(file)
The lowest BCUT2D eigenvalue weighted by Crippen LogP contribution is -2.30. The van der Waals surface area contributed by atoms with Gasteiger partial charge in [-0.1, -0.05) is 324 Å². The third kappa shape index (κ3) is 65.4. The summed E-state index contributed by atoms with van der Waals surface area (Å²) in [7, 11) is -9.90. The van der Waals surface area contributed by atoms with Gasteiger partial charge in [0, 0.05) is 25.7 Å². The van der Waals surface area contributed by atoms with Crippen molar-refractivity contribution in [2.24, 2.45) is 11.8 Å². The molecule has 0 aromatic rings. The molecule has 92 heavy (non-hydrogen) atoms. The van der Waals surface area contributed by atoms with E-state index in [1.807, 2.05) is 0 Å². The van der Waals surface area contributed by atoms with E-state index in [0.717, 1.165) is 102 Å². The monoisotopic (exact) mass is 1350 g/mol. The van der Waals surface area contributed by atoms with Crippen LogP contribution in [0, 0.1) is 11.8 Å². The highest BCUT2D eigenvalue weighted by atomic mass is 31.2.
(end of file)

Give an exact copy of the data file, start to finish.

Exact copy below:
The lowest BCUT2D eigenvalue weighted by Crippen LogP contribution is -2.30. The van der Waals surface area contributed by atoms with Gasteiger partial charge in [-0.1, -0.05) is 324 Å². The third kappa shape index (κ3) is 65.4. The summed E-state index contributed by atoms with van der Waals surface area (Å²) in [7, 11) is -9.90. The van der Waals surface area contributed by atoms with Gasteiger partial charge in [0, 0.05) is 25.7 Å². The van der Waals surface area contributed by atoms with Crippen molar-refractivity contribution in [2.24, 2.45) is 11.8 Å². The molecule has 0 aromatic rings. The molecule has 92 heavy (non-hydrogen) atoms. The van der Waals surface area contributed by atoms with E-state index in [1.807, 2.05) is 0 Å². The van der Waals surface area contributed by atoms with E-state index in [0.717, 1.165) is 102 Å². The monoisotopic (exact) mass is 1350 g/mol. The van der Waals surface area contributed by atoms with Crippen LogP contribution in [0, 0.1) is 11.8 Å². The highest BCUT2D eigenvalue weighted by atomic mass is 31.2.